They didn't quote Stephen Jerand, chief of police in the Swedish city of Östersund, who three weeks ago urged Swedish women to “adjust their behavior” in order to avoid rape by you-know-who. They didn't quote Swedish police inspector Lars Alvarsjö, who warned last year that the country's police departments and courts were on the verge of collapse because of the crush of immigrant crime. They didn't quote the Swedish cop who told one reporter just the other day that he would never drop his daughter off at the central train station in Stockholm because of the abusive conduct of the Moroccan youths who congregate there. They didn't quote Peter Springare, a police investigator in Örebro, Sweden, who got in trouble with authorities for stating publicly that virtually all of the criminals he deals with are Muslims. They didn't quote Stefan Sinteus, police chief in Malmö, who has complained about the “upward spiral of violence” by Muslim immigrants in that city, Sweden's third largest. They didn't quote any of the other Swedish police officers who last year told Norway's NRK that more than 50 neighborhoods in Sweden were, indeed, no-go areas where “lawlessness reigns.” 
They didn't talk to John Dübeck, who teaches English, considers himself a leftist, and recently reported on Facebook about students of his who admit freely that they want sharia law in Sweden and look forward to a world “where all the whites have been killed.” (Wrote Dübeck: “I know students who've been raped by relatives, but don't dare report it because they're convinced other relatives will kill them....I know students who don't dare remove their hijab because they're afraid of being abused and raped....I know ethnic Swedish students who speak with a [Muslim immigrant] accent, just to avoid being frozen out. I know students who use 'fucking whore' or 'fucking faggot' to address ethnic Swedes.”) They didn't talk to the gutsy Swedish journalist Ingrid Carlqvist, who has powerfully spelled out the truth about Sweden for the Glazov Gang and for Gad Saad. They didn't quote the indispensable Pat Caddell, who in a memorable November 2015 video summed up the Swedish nightmare quite succinctly.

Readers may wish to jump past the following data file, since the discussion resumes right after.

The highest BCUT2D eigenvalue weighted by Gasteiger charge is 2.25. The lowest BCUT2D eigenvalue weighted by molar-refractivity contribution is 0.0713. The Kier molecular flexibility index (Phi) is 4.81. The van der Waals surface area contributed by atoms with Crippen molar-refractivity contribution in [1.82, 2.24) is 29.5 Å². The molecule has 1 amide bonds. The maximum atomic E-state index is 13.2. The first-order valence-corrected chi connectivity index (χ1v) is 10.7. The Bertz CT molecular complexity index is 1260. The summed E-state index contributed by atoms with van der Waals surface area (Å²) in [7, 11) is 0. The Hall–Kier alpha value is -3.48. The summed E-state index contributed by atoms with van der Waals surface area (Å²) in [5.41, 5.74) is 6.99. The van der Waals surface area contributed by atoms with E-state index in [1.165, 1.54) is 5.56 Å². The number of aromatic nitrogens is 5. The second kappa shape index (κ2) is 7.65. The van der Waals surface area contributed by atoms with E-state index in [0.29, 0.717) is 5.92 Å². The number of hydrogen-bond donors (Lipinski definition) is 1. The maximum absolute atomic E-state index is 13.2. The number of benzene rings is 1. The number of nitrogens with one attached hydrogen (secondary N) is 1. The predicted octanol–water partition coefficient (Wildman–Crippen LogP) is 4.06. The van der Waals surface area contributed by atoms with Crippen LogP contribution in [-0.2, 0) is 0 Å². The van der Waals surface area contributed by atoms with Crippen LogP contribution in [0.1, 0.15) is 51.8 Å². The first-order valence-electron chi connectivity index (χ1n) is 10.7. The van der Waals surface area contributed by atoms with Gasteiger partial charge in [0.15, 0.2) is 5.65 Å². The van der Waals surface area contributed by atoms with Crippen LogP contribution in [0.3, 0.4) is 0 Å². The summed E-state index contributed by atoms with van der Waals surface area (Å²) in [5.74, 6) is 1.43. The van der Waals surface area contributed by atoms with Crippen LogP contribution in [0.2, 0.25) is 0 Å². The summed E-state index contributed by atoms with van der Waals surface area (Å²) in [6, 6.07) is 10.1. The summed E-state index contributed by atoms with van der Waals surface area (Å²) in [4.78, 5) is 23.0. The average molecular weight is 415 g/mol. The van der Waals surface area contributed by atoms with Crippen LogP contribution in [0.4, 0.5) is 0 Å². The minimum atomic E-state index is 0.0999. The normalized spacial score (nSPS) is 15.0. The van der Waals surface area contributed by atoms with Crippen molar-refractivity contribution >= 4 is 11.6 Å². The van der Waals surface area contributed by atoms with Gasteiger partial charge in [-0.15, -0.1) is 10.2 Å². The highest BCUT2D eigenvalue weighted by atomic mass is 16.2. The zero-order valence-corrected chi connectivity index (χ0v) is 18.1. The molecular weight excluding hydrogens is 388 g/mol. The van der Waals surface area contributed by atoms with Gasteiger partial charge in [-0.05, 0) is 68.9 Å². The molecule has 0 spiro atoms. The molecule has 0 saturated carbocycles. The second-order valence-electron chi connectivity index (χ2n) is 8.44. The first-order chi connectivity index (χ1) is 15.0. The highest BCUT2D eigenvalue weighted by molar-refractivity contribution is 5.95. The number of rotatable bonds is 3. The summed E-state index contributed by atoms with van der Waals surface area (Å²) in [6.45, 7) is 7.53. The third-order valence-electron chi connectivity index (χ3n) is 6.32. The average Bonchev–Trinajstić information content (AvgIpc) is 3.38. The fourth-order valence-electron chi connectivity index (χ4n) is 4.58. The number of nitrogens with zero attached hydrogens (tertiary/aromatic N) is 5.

Nor did they quote any of the dozen-odd pieces I've written on Sweden in the last few years, most recently last week. “Sweden is self-destructing,” I wrote here in December 2013, adding that “even as concerned observers in neighboring Denmark and Norway are sounding the alarm about the fallout of Swedish immigration policies, Sweden's own mainstream media – and the rest of its cultural establishment – are laboring overtime to silence the truth-tellers and keep the rabble from openly questioning the wisdom of their betters.” In the same piece I quoted recent pieces by two savvy Danish Sweden-observers. One of them, Morten Uhrskov Jensen, had published an op-ed entitled “Sweden's Race to the Bottom” in Jyllands-Posten, Denmark's biggest newspaper. It began: “Sweden has chosen to break down.” Jensen proceeded, as I explained,